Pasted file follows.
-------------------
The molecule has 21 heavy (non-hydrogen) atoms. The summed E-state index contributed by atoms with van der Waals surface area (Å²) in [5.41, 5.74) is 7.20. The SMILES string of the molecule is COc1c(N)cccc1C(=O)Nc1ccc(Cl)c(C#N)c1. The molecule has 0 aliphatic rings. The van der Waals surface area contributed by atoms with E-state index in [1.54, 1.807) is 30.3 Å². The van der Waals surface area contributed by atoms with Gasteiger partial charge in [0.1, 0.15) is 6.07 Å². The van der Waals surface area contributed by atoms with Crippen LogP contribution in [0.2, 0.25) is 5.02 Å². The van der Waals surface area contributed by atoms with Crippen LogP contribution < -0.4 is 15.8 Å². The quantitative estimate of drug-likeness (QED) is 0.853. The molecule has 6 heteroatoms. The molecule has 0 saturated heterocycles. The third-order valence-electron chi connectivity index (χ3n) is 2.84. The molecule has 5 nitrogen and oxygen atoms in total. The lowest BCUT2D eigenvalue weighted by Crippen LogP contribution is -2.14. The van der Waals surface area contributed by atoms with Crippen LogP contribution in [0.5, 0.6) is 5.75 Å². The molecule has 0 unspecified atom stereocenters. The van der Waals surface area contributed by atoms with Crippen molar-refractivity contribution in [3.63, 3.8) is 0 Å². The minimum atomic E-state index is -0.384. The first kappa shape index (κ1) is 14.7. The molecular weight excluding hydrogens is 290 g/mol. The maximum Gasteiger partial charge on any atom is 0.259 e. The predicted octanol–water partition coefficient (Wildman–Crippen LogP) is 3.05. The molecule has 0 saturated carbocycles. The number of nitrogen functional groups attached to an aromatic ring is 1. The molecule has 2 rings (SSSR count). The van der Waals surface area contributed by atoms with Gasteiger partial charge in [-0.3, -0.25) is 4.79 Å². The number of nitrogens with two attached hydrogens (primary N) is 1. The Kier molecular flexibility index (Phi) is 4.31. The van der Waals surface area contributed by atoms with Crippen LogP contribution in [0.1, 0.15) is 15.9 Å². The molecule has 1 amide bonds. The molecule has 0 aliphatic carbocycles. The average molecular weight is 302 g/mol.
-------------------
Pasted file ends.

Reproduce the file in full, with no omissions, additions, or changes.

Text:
The molecule has 21 heavy (non-hydrogen) atoms. The summed E-state index contributed by atoms with van der Waals surface area (Å²) in [5.41, 5.74) is 7.20. The SMILES string of the molecule is COc1c(N)cccc1C(=O)Nc1ccc(Cl)c(C#N)c1. The molecule has 0 aliphatic rings. The van der Waals surface area contributed by atoms with E-state index in [1.54, 1.807) is 30.3 Å². The van der Waals surface area contributed by atoms with Gasteiger partial charge in [0.1, 0.15) is 6.07 Å². The van der Waals surface area contributed by atoms with Crippen LogP contribution in [0.2, 0.25) is 5.02 Å². The van der Waals surface area contributed by atoms with Crippen LogP contribution < -0.4 is 15.8 Å². The quantitative estimate of drug-likeness (QED) is 0.853. The molecule has 6 heteroatoms. The molecule has 0 saturated heterocycles. The third-order valence-electron chi connectivity index (χ3n) is 2.84. The molecule has 5 nitrogen and oxygen atoms in total. The lowest BCUT2D eigenvalue weighted by Crippen LogP contribution is -2.14. The van der Waals surface area contributed by atoms with Crippen LogP contribution in [0.5, 0.6) is 5.75 Å². The molecule has 0 unspecified atom stereocenters. The van der Waals surface area contributed by atoms with Crippen molar-refractivity contribution in [3.63, 3.8) is 0 Å². The minimum atomic E-state index is -0.384. The first kappa shape index (κ1) is 14.7. The molecular weight excluding hydrogens is 290 g/mol. The maximum Gasteiger partial charge on any atom is 0.259 e. The predicted octanol–water partition coefficient (Wildman–Crippen LogP) is 3.05. The molecule has 0 saturated carbocycles. The number of nitrogen functional groups attached to an aromatic ring is 1. The molecule has 2 rings (SSSR count). The van der Waals surface area contributed by atoms with Gasteiger partial charge in [-0.3, -0.25) is 4.79 Å². The number of nitrogens with two attached hydrogens (primary N) is 1. The Kier molecular flexibility index (Phi) is 4.31. The van der Waals surface area contributed by atoms with Crippen LogP contribution in [0.1, 0.15) is 15.9 Å². The molecule has 1 amide bonds. The molecule has 0 aliphatic carbocycles. The average molecular weight is 302 g/mol.